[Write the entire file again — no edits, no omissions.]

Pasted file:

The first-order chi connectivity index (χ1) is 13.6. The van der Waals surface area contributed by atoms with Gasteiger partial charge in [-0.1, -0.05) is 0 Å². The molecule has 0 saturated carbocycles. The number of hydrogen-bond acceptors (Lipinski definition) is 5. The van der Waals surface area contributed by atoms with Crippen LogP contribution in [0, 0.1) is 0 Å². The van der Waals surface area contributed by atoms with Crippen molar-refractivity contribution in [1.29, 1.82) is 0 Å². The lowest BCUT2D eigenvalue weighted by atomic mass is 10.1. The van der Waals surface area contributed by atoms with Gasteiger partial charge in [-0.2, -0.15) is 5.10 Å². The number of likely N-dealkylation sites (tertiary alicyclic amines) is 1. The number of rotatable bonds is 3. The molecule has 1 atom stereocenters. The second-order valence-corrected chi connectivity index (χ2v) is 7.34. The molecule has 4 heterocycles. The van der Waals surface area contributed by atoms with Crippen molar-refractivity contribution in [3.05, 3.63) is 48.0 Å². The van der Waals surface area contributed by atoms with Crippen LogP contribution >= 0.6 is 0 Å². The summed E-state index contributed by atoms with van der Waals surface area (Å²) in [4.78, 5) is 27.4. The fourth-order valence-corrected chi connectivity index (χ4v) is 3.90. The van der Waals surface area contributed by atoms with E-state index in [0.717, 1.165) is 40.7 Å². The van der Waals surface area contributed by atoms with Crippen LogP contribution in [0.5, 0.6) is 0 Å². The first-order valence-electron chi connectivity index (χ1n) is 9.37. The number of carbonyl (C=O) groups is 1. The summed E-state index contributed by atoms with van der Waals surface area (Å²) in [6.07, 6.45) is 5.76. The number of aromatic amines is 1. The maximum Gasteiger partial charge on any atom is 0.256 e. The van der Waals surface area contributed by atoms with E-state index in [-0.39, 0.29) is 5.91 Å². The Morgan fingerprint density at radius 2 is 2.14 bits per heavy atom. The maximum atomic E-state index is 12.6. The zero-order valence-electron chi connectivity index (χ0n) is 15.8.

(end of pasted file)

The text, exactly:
The first-order chi connectivity index (χ1) is 13.6. The van der Waals surface area contributed by atoms with Gasteiger partial charge in [-0.1, -0.05) is 0 Å². The molecule has 0 saturated carbocycles. The number of hydrogen-bond acceptors (Lipinski definition) is 5. The van der Waals surface area contributed by atoms with Crippen LogP contribution in [0, 0.1) is 0 Å². The van der Waals surface area contributed by atoms with Crippen molar-refractivity contribution in [1.29, 1.82) is 0 Å². The lowest BCUT2D eigenvalue weighted by atomic mass is 10.1. The van der Waals surface area contributed by atoms with Gasteiger partial charge in [-0.2, -0.15) is 5.10 Å². The number of likely N-dealkylation sites (tertiary alicyclic amines) is 1. The number of rotatable bonds is 3. The molecule has 1 atom stereocenters. The second-order valence-corrected chi connectivity index (χ2v) is 7.34. The molecule has 4 heterocycles. The van der Waals surface area contributed by atoms with Crippen molar-refractivity contribution in [3.05, 3.63) is 48.0 Å². The van der Waals surface area contributed by atoms with Crippen LogP contribution >= 0.6 is 0 Å². The summed E-state index contributed by atoms with van der Waals surface area (Å²) in [4.78, 5) is 27.4. The fourth-order valence-corrected chi connectivity index (χ4v) is 3.90. The van der Waals surface area contributed by atoms with E-state index in [0.717, 1.165) is 40.7 Å². The van der Waals surface area contributed by atoms with Crippen LogP contribution in [0.5, 0.6) is 0 Å². The first-order valence-electron chi connectivity index (χ1n) is 9.37. The number of carbonyl (C=O) groups is 1. The summed E-state index contributed by atoms with van der Waals surface area (Å²) in [6.07, 6.45) is 5.76. The number of aromatic amines is 1. The maximum Gasteiger partial charge on any atom is 0.256 e. The van der Waals surface area contributed by atoms with E-state index in [-0.39, 0.29) is 5.91 Å². The Morgan fingerprint density at radius 2 is 2.14 bits per heavy atom. The maximum atomic E-state index is 12.6. The zero-order valence-electron chi connectivity index (χ0n) is 15.8.